After three flights and a whole day of travel, I made it to Great Falls for a short visit with my folks. It has been far too long since I have been back to my hometown to visit my mom and dad, so I am really looking forward to spending some quality time with them.
I thought one great thing to do while I am here, is to build a Roorkee chair with my dad. While we're at it, why not make it something totally fantastic, and build it from a material that isn't seen often outside of these parts? Diamond willow!
My dad with his prize walking stick.
My dad has been making canes, walking sticks and the like for years from this material. He says they are worth a lot of money, but he usually gives them away as gifts to people he thinks deserve one. I have to say they are striking.
For those who have never heard of this stuff, here is what I know about it (which is not much): It doesn't grow everywhere, and even in places where it does grow, it can be hard to find prime examples that look good enough for a project. Dad will harvest a carload of these things, let them dry out for a few years, and work on them in his free time.
The rough material looks like this.
These are what the "diamonds" look like on the raw material with the bark on.
Dad will whittle the bark off, and do any shaping that he deems fit. He has been known to color some of the diamonds when the contrast isn't exactly what he wants, but typically he will leave them the way they are. Many of the willows have a wood that is a really bright, creamy, almost white color, with dark red inside the diamonds.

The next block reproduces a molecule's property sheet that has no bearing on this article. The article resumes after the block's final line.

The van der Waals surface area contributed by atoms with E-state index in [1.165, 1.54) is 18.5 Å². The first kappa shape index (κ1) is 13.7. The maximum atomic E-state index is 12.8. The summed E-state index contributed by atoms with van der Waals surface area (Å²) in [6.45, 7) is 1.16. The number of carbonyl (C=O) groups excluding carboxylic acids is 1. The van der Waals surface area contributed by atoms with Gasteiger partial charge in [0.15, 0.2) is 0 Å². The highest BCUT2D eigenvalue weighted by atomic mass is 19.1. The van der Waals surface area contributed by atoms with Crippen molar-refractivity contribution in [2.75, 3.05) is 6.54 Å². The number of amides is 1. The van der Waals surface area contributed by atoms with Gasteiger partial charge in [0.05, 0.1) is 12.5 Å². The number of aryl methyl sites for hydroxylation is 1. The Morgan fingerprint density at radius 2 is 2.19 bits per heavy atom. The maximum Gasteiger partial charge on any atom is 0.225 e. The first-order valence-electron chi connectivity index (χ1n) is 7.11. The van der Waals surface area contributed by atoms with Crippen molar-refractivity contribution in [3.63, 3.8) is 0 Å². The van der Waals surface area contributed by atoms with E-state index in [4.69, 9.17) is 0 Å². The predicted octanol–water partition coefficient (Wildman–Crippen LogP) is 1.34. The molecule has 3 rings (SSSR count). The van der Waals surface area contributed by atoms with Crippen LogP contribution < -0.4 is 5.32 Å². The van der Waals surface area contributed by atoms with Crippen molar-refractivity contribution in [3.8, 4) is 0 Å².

Here are a couple of sticks mid-progress. The bark has started to have been removed.
Here are some of the potential chair legs.
Once the stick is the shape he wants and has the look, it will be finished. I'm not sure but I think he usually uses a spray lacquer on them, which gives them a durable finish.
Here are a few examples of dad's finished walking sticks.
Here is dad's most remarkable stick to date. It has an incredible number of diamonds.
Dad seems pretty excited to start construction of these chairs with me tomorrow. He will teach me about the willows, and I will show him the steps in making a Roorkee chair. This project will be special to us both, no matter what the chair looks like in the end,.
Tomorrow we will select what we will use for chair legs. We will make one for sure, and possibly two. I have two full shoulders of leather, which we might be able to make stretch for two chairs, if we are stingy.
I also have some red oak for the other parts of the chair: I got some 1 1/8" x 48" oak dowels from the internet (against Christopher Schwarz' explicit instructions in his book!). I have to send a shout of thanks and approval for the folks at Cincinnati Dowel and Wood Products Co. for sending me such nice dowels. I took a gamble with them, and specified that it would be great if they could select some nice straight grained ones for me. This is because being for chairs, they absolutely must be as strong as possible. Any run-out could cause them to break at the worst possible time. These nice people selected and sent me four dowels with perfectly straight grain with virtually no run out on any of them. I ordered four, thinking that if I was lucky I might be able to get enough stretchers for one chair. I fully expected none of it to be suitable, and to have to go get some more wood to turn dowels from. Happily, those dowels are everything I could have asked for. Those four dowels will have enough wood to make two chairs.
I also got some red oak from the local Borg that will make nice back slats.
I can't wait for you all to see what we come up with.